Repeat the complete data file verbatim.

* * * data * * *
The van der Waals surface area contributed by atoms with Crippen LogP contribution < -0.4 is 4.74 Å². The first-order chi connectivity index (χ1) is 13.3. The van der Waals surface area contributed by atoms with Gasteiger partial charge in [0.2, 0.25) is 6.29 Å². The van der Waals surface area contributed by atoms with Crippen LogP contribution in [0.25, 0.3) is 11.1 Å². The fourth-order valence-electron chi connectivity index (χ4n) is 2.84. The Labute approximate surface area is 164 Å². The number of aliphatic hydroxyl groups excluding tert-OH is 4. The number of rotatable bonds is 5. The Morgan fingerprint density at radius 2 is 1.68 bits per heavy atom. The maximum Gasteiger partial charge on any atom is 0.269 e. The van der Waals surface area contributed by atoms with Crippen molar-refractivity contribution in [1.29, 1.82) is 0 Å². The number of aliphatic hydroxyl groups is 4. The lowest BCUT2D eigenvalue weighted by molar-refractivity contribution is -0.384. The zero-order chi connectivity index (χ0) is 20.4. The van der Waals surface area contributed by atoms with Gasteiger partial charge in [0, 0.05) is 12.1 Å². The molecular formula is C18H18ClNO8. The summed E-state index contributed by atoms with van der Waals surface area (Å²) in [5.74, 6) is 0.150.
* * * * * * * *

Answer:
The van der Waals surface area contributed by atoms with Crippen LogP contribution < -0.4 is 4.74 Å². The first-order chi connectivity index (χ1) is 13.3. The van der Waals surface area contributed by atoms with Gasteiger partial charge in [0.2, 0.25) is 6.29 Å². The van der Waals surface area contributed by atoms with Crippen LogP contribution in [0.25, 0.3) is 11.1 Å². The fourth-order valence-electron chi connectivity index (χ4n) is 2.84. The Labute approximate surface area is 164 Å². The number of aliphatic hydroxyl groups excluding tert-OH is 4. The number of rotatable bonds is 5. The Morgan fingerprint density at radius 2 is 1.68 bits per heavy atom. The maximum Gasteiger partial charge on any atom is 0.269 e. The van der Waals surface area contributed by atoms with Crippen molar-refractivity contribution in [1.29, 1.82) is 0 Å². The number of aliphatic hydroxyl groups is 4. The lowest BCUT2D eigenvalue weighted by molar-refractivity contribution is -0.384. The zero-order chi connectivity index (χ0) is 20.4. The van der Waals surface area contributed by atoms with Gasteiger partial charge in [0, 0.05) is 12.1 Å². The molecular formula is C18H18ClNO8. The summed E-state index contributed by atoms with van der Waals surface area (Å²) in [5.74, 6) is 0.150.